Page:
—Should photojournalists have known that they were all sunk when, at the dawn of the digital photo age, a picture desk jockey did not read the caption carefully and with a few quick key strokes “corrected” the color of a swimming pool that had been dyed red by protesters?
Clearly a photograph can be easily manipulated at any point in the process. Photojournalists must carefully measure their intent, both aesthetic and journalistic, making the choices that lead to clarity and not distortion or superficial showmanship. That intent, ethically calibrated, is the fulcrum that begins to resolve some of these thorny dilemmas, counterbalancing the mantra to create something “different” with the more imperative calling to convey what is true.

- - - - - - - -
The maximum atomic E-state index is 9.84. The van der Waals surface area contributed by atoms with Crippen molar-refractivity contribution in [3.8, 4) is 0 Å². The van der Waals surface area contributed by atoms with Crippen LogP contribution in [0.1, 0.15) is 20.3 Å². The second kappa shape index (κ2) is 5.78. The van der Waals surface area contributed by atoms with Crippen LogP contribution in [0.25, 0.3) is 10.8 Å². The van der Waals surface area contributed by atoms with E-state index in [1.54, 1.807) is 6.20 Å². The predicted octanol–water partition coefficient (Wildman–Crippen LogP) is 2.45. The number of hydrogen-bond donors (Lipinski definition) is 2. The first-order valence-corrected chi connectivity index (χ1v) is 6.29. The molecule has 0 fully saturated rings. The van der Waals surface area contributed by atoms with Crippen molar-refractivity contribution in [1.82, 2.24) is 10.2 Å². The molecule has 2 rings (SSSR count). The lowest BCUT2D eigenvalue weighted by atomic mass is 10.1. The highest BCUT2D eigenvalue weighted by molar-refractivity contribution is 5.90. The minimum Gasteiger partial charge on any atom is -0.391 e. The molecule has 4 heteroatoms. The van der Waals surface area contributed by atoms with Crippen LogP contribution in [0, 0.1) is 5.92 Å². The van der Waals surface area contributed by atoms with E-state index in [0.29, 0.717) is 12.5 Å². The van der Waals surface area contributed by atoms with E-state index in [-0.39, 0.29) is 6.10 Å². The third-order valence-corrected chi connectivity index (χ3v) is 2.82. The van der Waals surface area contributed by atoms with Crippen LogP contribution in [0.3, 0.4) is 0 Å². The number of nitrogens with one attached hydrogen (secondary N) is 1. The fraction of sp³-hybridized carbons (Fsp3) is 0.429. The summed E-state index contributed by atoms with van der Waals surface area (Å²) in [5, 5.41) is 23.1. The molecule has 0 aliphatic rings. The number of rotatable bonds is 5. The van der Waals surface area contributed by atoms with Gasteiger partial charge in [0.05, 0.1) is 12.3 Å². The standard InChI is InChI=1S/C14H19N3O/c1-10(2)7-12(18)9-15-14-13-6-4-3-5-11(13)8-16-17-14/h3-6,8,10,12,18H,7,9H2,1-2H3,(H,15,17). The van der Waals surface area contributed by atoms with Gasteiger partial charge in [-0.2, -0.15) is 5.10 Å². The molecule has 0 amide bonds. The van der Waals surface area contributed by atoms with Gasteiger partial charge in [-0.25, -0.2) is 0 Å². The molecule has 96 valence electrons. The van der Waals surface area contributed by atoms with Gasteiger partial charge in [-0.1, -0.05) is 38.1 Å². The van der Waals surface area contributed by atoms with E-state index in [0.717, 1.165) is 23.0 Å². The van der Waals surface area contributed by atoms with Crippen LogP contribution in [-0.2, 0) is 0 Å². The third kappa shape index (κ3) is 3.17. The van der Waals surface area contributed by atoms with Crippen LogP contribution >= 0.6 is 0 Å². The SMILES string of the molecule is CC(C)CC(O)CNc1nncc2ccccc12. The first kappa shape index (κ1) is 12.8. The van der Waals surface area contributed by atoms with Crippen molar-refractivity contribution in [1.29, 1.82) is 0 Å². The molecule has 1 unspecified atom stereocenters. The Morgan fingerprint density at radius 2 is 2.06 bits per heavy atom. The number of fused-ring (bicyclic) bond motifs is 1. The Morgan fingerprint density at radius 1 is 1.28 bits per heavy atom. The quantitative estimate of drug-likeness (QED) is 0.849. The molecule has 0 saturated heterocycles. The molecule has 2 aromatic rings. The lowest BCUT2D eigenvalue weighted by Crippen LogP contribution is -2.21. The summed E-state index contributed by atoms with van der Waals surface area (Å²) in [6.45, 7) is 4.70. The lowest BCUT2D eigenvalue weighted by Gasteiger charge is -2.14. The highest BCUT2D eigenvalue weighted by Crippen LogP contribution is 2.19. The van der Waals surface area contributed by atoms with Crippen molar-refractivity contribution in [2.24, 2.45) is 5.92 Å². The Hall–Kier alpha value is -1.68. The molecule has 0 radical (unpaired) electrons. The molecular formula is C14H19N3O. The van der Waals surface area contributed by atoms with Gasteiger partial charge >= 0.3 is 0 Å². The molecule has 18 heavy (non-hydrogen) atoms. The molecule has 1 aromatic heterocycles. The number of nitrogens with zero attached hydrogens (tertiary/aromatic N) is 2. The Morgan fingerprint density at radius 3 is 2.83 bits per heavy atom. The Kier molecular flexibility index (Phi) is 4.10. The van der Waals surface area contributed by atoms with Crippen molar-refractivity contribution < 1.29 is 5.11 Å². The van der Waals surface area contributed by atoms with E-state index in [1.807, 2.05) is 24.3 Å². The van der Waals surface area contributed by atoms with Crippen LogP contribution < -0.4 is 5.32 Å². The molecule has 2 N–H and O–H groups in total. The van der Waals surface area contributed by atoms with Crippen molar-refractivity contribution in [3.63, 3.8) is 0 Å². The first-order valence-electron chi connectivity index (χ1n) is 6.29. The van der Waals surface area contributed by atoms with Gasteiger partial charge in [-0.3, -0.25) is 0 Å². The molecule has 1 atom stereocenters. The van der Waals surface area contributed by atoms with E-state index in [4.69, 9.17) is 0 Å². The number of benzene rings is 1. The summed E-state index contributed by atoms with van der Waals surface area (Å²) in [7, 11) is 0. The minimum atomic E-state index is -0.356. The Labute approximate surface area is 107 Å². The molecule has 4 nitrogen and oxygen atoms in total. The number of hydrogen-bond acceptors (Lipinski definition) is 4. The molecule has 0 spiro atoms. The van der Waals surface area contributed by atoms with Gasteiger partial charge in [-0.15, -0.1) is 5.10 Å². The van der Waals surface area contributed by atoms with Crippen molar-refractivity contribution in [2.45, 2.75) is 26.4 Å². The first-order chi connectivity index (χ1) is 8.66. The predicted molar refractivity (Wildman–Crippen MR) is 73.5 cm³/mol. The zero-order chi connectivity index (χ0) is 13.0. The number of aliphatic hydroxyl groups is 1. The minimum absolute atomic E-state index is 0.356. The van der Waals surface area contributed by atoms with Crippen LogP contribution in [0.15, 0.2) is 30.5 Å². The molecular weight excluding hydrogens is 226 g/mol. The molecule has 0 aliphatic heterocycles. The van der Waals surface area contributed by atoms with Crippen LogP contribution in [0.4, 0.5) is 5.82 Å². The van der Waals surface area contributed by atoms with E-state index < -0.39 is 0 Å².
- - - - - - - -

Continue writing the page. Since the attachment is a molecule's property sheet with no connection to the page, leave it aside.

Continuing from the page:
The illusion of verisimilitude—the believability of the moment captured—that is the rock foundation that photojournalists stand on, even if in reality that rock is made up of infinitely malleable zeros and ones. Ultimately photojournalists should strive to temper their desire to produce an image that jumps off the printed page with the debt of honesty owed to the subject, a responsibility due both before and after the inviolable instant the shutter is released. Perhaps the only advisable way to navigate the slippery slope of digital manipulation is to approach the moment of exposure, not as a sacred threshold but rather as you would a weathered and bullet-riddled road sign that warns: “PROCEED WITH EXTREME CAUTION!”
Finally, for the true acetic who discovers in dismay that the dust spot in the sky, which was cloned away with a sweet chunk of skyblue pixels, was actually an out of focus bird in flight, the absolution for that sin is one Hail Mary. Just be ready to fire up PhotoShop and get out the digital level, because invariably a Hail Mary photo will have a horizon that is slightly askew.
Robert Trippett is a freelance photojournalist for World Picture News.